An update from UK Ambassador, one year on from successful Liberia visit
On 27 April, BGIPU hosted a briefing with Her Majesty’s Ambassador to Liberia, His Excellency Neil Bradley. The meeting was chaired by Ms Harriett Baldwin MP, Chair of BGIPU and former Minister for Africa. It was attended by a range of MPs and Peers all with a keen interest in the West African country. The Ambassador provided a broad overview of the political, social and humanitarian situation in Liberia, one of the poorest countries in the world.
The briefing was a follow-up from the outward delegation that BGIPU organised in March 2020. Lord Hannay wrote a summary of the delegation visit available here.
In December 2020, the Liberia held mid-term senatorial elections. The Ambassador explained that the elections had been largely peaceful and orderly, helped by well-timed statements from the President and the international community urging peaceful conduct. The President had also conceded at an early stage the opposition’s win in the hotly-contested Senate seat in Montserrado, Liberia’s most populous County. The President’s actions reinforced democratic principles, a positive harbinger for the 2023 presidential elections. A Constitutional referendum, held at the time of the elections, on whether to allow dual nationality and shorten the term lengths for holders of elected office failed to achieve the necessary threshold of votes to pass. Female political participation currently stands at 11% in the lower house and 6% in the upper house. Discussions are underway to have a binding quota of 30%.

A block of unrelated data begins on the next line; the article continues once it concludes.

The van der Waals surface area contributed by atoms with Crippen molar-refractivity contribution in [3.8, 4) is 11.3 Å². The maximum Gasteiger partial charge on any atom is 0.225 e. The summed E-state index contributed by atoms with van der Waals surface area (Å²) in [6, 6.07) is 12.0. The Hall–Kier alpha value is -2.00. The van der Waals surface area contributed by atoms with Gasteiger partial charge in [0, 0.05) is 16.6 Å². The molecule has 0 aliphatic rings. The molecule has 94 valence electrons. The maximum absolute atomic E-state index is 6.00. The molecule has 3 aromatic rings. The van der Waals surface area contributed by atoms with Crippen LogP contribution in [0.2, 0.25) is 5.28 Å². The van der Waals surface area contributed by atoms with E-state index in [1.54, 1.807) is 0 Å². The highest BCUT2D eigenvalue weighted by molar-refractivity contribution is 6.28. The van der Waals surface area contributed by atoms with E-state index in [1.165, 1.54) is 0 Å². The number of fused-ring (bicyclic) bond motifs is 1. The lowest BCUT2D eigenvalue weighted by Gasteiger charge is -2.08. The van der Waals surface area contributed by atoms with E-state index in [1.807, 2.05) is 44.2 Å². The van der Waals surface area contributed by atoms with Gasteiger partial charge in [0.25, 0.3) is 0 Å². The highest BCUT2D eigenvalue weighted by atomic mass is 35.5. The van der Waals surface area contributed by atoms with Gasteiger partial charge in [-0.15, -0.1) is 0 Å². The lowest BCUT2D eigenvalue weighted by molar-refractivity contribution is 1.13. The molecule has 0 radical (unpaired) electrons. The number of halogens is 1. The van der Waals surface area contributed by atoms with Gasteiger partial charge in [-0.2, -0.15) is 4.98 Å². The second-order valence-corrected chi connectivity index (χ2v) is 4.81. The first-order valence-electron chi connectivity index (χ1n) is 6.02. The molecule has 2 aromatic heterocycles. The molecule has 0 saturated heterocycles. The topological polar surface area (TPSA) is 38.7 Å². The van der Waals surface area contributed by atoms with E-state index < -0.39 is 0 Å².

The Ambassador gave details about the current economic situation in Liberia. The economy had contracted by 3% in 2020, due to the effects of the COVID-19 pandemic and its impact on demand for Liberia’s major exports of iron ore, gold, diamonds and rubber, but was expected to bounce back by 3% in 2021. Although inflation had reduced significantly, the Liberian dollar had depreciated in value against the US dollar. There was a shortage of hard currency in the country. The last time currency was printed allegations arose that a significant portion had disappeared, prompting an independent investigation. The Central Bank of Liberia would oversee a robust procurement process for the next generation of Liberian Dollar Notes.
Discussions followed concerning the need for Liberia to grow its private sector and how to accomplish this goal. Liberia was ranked 175/190 on the World Bank scale of ease of doing business. Investments in infrastructure and energy, and measures to strengthen transparency, would be important in this regard. Sectors such as agriculture and sustainable tourism had good potential for growth.
The Members and Peers were pleased to hear that, despite travel disruption caused by the pandemic, the Chevening scholarship scheme continued to function normally. There were three places available to prospective Liberian students and the Embassy was interviewing applicants as part of the selection process. Lord Hannay raised the point about the curious and cumbersome requirement for the scholarship recipients to travel to Ghana to sit an English language test to obtain a visa – not least given Liberia is an English-speaking country.
The excellent briefing given by Ambassador Neil Bradley gave the MPs and Peers in attendance a thorough overview of the social and political situation in this West African country. It is clear that the bilateral relationship between the UK and Liberia has potential for further development, and engagement through BGIPU auspices allows for important issues to be discussed at a parliamentary level. Despite attending its first meeting in 1889, Liberia is no longer a member of the IPU, however, there is hope that they might re-join in the future.